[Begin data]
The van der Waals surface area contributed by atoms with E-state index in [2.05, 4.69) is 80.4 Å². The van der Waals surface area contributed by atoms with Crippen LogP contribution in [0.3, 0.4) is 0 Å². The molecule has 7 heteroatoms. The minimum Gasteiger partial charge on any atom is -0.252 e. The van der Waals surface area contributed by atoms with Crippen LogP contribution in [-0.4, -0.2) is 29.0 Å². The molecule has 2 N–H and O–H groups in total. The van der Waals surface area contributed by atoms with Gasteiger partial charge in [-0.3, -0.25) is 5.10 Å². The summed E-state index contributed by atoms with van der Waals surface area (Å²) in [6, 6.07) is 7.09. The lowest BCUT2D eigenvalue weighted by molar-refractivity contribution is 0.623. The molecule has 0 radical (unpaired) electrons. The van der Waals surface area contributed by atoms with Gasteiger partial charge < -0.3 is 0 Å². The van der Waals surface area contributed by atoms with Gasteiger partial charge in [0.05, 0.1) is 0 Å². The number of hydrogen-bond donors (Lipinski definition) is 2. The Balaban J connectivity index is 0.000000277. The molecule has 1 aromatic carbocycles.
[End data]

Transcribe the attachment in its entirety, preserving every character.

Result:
The van der Waals surface area contributed by atoms with E-state index in [2.05, 4.69) is 80.4 Å². The van der Waals surface area contributed by atoms with Crippen LogP contribution in [0.3, 0.4) is 0 Å². The molecule has 7 heteroatoms. The minimum Gasteiger partial charge on any atom is -0.252 e. The van der Waals surface area contributed by atoms with Crippen LogP contribution in [-0.4, -0.2) is 29.0 Å². The molecule has 2 N–H and O–H groups in total. The van der Waals surface area contributed by atoms with Gasteiger partial charge in [-0.3, -0.25) is 5.10 Å². The summed E-state index contributed by atoms with van der Waals surface area (Å²) in [6, 6.07) is 7.09. The lowest BCUT2D eigenvalue weighted by molar-refractivity contribution is 0.623. The molecule has 0 radical (unpaired) electrons. The van der Waals surface area contributed by atoms with Gasteiger partial charge < -0.3 is 0 Å². The van der Waals surface area contributed by atoms with Gasteiger partial charge in [0.05, 0.1) is 0 Å². The number of hydrogen-bond donors (Lipinski definition) is 2. The Balaban J connectivity index is 0.000000277. The molecule has 1 aromatic carbocycles.